A Plea

That is the prophecy and the prayer. Now let us consider the plea.

 

Jesus is on His way to Jerusalem. As He moves steadily in that direction, He is surrounded by people who cannot understand Who He is. The Jews are blind to Who He is, though He tried to tell them and show them on many occasions. The disciples are blind to Who He is, though they have seen Him demonstrate His identity time after time. [4]

 

On this particular day, the roads of the city were jammed with pilgrims. All of Israel was on their way to Jerusalem for the Passover and the road through Jericho was one of the main routes to the Temple. People crowded along the roads to see Jesus as He passed through. The people might not have known exactly Who He was, but they knew He was someone special and they turned out to see Him as He passed by. [4]

 

As I look out over this congregation this evening, I am reminded again of the truth that not everyone who came in here tonight can see. Oh, your eyes work fine. You didn’t have to rely on a white cane, a seeing eye dog, or someone with vision to assist you this evening. However, there are those that simply cannot see. Though they can see the world around them, they cannot see the truth of God’s love and plan for their lives. Why? They are blind spiritually. This evening, I intend, from this passage, to help you see that Jesus is who you need. [3]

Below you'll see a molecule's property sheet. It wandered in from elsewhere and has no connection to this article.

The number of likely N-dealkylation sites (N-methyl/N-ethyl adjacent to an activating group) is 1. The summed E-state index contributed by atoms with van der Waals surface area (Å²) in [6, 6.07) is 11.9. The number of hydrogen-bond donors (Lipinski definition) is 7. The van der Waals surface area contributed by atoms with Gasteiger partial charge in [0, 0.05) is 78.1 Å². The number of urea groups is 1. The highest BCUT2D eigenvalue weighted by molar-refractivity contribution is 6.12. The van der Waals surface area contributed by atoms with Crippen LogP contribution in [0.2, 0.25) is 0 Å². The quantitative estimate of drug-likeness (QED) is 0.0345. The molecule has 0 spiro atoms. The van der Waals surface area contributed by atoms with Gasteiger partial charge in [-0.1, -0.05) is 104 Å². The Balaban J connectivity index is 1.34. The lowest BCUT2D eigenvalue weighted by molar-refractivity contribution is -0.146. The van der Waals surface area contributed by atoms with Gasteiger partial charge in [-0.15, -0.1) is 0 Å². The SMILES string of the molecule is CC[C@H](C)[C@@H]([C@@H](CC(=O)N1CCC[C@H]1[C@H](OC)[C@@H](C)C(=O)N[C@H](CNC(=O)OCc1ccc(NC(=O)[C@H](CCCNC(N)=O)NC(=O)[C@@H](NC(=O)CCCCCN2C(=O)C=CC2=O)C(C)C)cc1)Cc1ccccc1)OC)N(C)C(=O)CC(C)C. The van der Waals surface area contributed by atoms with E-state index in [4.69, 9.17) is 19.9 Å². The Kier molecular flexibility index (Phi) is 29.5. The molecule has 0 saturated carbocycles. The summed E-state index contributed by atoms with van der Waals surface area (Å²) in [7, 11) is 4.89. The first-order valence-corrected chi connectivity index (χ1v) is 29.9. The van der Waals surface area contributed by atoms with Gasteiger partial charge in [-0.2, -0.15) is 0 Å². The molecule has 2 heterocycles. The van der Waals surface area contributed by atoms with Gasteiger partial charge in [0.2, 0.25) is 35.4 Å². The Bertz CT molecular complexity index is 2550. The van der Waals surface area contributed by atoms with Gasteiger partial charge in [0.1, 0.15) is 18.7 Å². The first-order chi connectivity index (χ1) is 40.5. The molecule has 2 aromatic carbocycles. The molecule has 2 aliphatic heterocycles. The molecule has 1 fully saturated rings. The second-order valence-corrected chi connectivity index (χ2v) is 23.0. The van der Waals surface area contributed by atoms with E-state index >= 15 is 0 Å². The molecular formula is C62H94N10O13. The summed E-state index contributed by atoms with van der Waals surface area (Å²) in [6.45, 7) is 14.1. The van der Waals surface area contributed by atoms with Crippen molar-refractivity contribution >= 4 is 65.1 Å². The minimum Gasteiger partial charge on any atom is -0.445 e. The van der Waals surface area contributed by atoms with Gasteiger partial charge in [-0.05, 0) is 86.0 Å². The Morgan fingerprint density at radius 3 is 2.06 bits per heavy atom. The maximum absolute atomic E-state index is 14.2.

“46 And they came to Jericho. And as he was leaving Jericho with his disciples and a great crowd, Bartimaeus, a blind beggar, the son of Timaeus, was sitting by the roadside. 47 And when he heard that it was Jesus of Nazareth, he began to cry out and say, “Jesus, Son of David, have mercy on me!” 48 And many rebuked him, telling him to be silent. But he cried out all the more, “Son of David, have mercy on me!” 49 And Jesus stopped and said, “Call him.” And they called the blind man, saying to him, “Take heart. Get up; he is calling you.” 50 And throwing off his cloak, he sprang up and came to Jesus. 51 And Jesus said to him, “What do you want me to do for you?” And the blind man said to him, “Rabbi, let me recover my sight.” 52 And Jesus said to him, “Go your way; your faith has made you well.” And immediately he recovered his sight and followed him on the way.”